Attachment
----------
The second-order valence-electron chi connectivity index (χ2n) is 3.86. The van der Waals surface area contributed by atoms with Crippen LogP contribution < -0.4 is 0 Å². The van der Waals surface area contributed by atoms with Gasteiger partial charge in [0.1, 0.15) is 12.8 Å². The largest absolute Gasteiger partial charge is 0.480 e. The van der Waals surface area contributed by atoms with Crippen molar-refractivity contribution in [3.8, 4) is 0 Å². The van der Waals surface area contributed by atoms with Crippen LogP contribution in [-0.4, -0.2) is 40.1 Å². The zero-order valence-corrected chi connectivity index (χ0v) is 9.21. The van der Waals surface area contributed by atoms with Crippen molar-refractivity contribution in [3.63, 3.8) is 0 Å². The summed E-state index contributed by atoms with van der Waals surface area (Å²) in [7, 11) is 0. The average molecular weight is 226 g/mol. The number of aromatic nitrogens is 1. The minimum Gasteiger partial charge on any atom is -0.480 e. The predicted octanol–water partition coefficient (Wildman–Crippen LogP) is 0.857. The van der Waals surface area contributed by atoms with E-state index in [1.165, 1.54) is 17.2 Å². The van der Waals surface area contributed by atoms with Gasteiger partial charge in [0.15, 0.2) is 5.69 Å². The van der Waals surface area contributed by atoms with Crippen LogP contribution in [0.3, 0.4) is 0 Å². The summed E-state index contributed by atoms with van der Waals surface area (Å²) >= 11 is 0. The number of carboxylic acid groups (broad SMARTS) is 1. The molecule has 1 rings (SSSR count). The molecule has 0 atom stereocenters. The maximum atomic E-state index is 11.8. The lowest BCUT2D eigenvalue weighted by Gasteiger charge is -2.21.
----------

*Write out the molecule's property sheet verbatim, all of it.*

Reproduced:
The second-order valence-electron chi connectivity index (χ2n) is 3.86. The van der Waals surface area contributed by atoms with Crippen LogP contribution < -0.4 is 0 Å². The van der Waals surface area contributed by atoms with Gasteiger partial charge in [0.1, 0.15) is 12.8 Å². The largest absolute Gasteiger partial charge is 0.480 e. The van der Waals surface area contributed by atoms with Crippen molar-refractivity contribution in [3.8, 4) is 0 Å². The van der Waals surface area contributed by atoms with Crippen LogP contribution in [-0.4, -0.2) is 40.1 Å². The zero-order valence-corrected chi connectivity index (χ0v) is 9.21. The van der Waals surface area contributed by atoms with Crippen molar-refractivity contribution in [3.63, 3.8) is 0 Å². The summed E-state index contributed by atoms with van der Waals surface area (Å²) in [7, 11) is 0. The average molecular weight is 226 g/mol. The number of aromatic nitrogens is 1. The minimum Gasteiger partial charge on any atom is -0.480 e. The predicted octanol–water partition coefficient (Wildman–Crippen LogP) is 0.857. The van der Waals surface area contributed by atoms with E-state index in [1.165, 1.54) is 17.2 Å². The van der Waals surface area contributed by atoms with Gasteiger partial charge in [0.15, 0.2) is 5.69 Å². The van der Waals surface area contributed by atoms with Crippen LogP contribution in [0.3, 0.4) is 0 Å². The summed E-state index contributed by atoms with van der Waals surface area (Å²) >= 11 is 0. The number of carboxylic acid groups (broad SMARTS) is 1. The molecule has 1 rings (SSSR count). The molecule has 0 atom stereocenters. The maximum atomic E-state index is 11.8. The lowest BCUT2D eigenvalue weighted by Gasteiger charge is -2.21.